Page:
Simply put, he can score the basketball in a variety of ways, and he showed that Wednesday night against the Memphis Grizzlies.
Here, he uses an off-ball screen to disrupt Grayson Allen’s defensive route. Once he gets the ball, he explodes off the dribble and heads right to the rim.
He can give you a spot-up triple off the dribble, too. Enes Kanter sets a high-ball screen, creating just enough separation for Hayward to get off a shot.
He’s a great defensive fit.
There’s a misconception out there that the Celtics have a size problem. No, they’re not the biggest team by any means, but they make up for their lack of stature with a switching ability that most lineups don’t possess. That scrambling movement gives Boston the third-best defensive rating in the NBA through 43 games, and Hayward is a key part of this.
The combination of his 6-foot-7 frame and impressive athleticism makes Hayward the perfect match for Stevens’s switch-heavy schemes. Take Monday’s win over the Los Angeles Lakers, for example. Boston doesn’t match up well on paper vs. the Lakers by any means, but with effective switching, it can combat Los Angeles’ bigger lineup.
Hayward got switched onto 7-footer JaVale McGee early in the first quarter but used his shiftiness to win the possession.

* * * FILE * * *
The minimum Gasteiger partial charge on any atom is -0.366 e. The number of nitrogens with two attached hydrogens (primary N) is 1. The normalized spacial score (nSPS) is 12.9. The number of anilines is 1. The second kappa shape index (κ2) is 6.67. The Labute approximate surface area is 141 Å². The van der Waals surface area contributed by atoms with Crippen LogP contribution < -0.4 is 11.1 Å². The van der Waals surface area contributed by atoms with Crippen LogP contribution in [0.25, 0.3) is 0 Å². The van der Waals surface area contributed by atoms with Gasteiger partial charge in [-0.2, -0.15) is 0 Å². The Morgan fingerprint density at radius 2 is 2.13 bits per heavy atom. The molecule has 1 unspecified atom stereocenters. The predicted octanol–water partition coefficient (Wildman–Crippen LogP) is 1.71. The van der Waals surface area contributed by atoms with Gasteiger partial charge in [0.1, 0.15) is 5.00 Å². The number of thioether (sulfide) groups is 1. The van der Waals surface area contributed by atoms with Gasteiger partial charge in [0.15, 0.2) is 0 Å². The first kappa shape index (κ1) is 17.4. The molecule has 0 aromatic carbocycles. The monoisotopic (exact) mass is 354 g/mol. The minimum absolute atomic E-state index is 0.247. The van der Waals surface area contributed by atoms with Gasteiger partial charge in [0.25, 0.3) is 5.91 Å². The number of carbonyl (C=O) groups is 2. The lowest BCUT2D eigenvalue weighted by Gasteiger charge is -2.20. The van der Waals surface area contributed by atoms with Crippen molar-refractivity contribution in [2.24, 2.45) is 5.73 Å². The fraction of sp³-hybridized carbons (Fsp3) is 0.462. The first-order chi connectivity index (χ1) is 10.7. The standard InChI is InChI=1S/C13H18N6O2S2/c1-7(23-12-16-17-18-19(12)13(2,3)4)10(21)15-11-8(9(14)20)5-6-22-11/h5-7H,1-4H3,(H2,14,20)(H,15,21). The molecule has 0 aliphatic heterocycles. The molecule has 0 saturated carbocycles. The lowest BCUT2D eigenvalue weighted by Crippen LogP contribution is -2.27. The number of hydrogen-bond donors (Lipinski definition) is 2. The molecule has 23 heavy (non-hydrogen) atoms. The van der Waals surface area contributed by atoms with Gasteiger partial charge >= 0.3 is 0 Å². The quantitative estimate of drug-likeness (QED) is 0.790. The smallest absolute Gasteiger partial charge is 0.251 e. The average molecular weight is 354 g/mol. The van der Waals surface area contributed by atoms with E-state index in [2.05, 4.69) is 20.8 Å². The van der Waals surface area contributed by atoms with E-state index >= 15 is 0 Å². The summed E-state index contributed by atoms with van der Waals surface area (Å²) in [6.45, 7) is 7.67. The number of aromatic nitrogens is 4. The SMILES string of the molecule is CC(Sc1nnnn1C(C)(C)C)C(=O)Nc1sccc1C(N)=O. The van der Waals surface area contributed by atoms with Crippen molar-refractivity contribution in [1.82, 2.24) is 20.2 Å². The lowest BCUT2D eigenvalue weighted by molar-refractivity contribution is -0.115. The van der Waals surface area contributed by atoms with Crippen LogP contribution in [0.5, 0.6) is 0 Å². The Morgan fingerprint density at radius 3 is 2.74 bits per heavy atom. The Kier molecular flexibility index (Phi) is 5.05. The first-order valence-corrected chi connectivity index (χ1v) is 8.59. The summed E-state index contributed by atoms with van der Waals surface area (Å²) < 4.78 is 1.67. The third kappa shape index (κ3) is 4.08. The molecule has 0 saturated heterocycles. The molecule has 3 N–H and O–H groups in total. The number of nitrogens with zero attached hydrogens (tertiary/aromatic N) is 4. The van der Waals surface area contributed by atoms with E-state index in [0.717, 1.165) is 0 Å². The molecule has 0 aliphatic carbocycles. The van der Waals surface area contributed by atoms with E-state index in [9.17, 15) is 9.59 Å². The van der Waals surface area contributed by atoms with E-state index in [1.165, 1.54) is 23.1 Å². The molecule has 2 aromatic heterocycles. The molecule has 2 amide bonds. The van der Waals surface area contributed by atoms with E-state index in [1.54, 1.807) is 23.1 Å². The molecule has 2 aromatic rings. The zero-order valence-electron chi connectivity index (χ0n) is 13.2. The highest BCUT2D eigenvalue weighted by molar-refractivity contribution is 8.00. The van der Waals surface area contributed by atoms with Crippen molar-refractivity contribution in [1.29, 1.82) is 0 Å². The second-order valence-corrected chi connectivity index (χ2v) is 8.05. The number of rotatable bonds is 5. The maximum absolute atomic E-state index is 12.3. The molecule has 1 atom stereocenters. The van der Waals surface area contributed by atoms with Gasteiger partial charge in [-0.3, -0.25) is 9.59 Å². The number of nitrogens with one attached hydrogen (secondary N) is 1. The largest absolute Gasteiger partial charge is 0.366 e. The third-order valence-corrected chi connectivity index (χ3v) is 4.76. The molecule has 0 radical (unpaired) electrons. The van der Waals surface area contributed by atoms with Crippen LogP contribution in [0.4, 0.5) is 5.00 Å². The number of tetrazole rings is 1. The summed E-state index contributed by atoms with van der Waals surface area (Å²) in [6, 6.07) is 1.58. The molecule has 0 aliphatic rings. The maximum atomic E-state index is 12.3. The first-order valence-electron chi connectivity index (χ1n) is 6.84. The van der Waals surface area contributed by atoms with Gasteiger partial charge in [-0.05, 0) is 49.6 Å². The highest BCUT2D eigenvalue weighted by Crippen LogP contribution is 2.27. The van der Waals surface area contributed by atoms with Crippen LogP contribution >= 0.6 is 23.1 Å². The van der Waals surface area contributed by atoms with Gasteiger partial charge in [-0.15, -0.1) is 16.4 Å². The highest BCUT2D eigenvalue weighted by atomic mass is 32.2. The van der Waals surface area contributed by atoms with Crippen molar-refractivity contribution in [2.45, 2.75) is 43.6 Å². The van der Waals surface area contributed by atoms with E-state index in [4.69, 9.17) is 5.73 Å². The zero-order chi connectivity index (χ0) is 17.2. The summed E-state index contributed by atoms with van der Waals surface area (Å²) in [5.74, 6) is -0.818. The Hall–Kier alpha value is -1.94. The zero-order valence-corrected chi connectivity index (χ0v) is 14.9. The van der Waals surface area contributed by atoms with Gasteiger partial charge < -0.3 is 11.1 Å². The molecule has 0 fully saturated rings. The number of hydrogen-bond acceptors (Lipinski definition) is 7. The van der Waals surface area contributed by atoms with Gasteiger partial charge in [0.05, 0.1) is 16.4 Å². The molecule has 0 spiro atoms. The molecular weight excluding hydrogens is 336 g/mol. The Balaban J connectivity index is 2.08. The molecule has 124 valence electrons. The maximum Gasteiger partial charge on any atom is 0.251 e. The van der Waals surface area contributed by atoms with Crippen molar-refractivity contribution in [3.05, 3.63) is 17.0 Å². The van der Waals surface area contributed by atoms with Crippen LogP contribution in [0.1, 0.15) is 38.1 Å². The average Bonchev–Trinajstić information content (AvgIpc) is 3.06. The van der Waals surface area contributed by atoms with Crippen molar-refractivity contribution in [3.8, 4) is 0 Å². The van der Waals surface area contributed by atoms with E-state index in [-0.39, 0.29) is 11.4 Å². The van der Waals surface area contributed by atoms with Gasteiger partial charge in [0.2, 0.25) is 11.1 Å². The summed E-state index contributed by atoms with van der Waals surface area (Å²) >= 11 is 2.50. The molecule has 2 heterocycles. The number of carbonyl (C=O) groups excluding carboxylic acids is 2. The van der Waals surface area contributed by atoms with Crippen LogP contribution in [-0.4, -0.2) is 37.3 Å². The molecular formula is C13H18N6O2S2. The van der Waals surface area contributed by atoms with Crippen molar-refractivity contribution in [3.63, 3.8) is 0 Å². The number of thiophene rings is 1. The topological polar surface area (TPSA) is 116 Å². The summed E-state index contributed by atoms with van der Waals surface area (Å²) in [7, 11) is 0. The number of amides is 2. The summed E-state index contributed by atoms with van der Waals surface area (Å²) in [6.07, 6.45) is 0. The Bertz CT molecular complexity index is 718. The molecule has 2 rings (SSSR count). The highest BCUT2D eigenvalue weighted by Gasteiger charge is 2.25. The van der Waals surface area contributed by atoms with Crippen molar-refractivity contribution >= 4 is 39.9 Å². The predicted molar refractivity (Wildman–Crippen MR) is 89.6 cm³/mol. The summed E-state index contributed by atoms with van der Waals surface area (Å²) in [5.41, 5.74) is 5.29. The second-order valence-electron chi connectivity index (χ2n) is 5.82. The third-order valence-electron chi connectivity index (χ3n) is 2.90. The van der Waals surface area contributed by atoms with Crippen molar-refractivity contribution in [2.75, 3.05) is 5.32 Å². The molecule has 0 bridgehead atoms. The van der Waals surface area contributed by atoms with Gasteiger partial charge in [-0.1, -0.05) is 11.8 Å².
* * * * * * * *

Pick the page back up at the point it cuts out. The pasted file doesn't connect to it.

Hayward first forced McGee toward the baseline before the center returns to the restricted area to put a body on Hayward. LeBron James thinks McGee has established position in the mismatch and immediately feeds the ball to him underneath. Hayward’s quickness allows him to move around McGee, disrupt the passing lane, and force a turnover.
In this sequence, Daniel Theis gets caught on the perimeter, leaving his man, Serge Ibaka, open underneath. Hayward realizes this away from the ball, and quickly comes in to provide the help defense, gets the block, and sends Boston out in transition.
His footwork and quickness make him an effective perimeter on-ball defender, while his awareness, size and athleticism allow him to play a very good help defender and switcher. His versatile role in Boston’s defensive schemes is invaluable to its success.
I know – what happens if Boston runs into the Sixers in the playoffs? That’s a valid concern. If the buyout market presents an appealing, cost-effective traditional big later this year, the Celtics could waive Vincent Poirier and go that route. Another option would be trying to move some small pieces for someone like San Antonio’s Jakob Poeltl. Until then, the switches will keep coming!
If the arguments above are a bit much, I’ll leave you with this: Hayward’s averaging 16.1 points, 5.9 rebounds and 4.1 assists through 27 games. His net rating on the season sits at 8.6, which is better than that of Walker, Jaylen Brown and Marcus Smart. Trading someone with those numbers for a potential short-term frontcourt fix wouldn’t make much sense at all.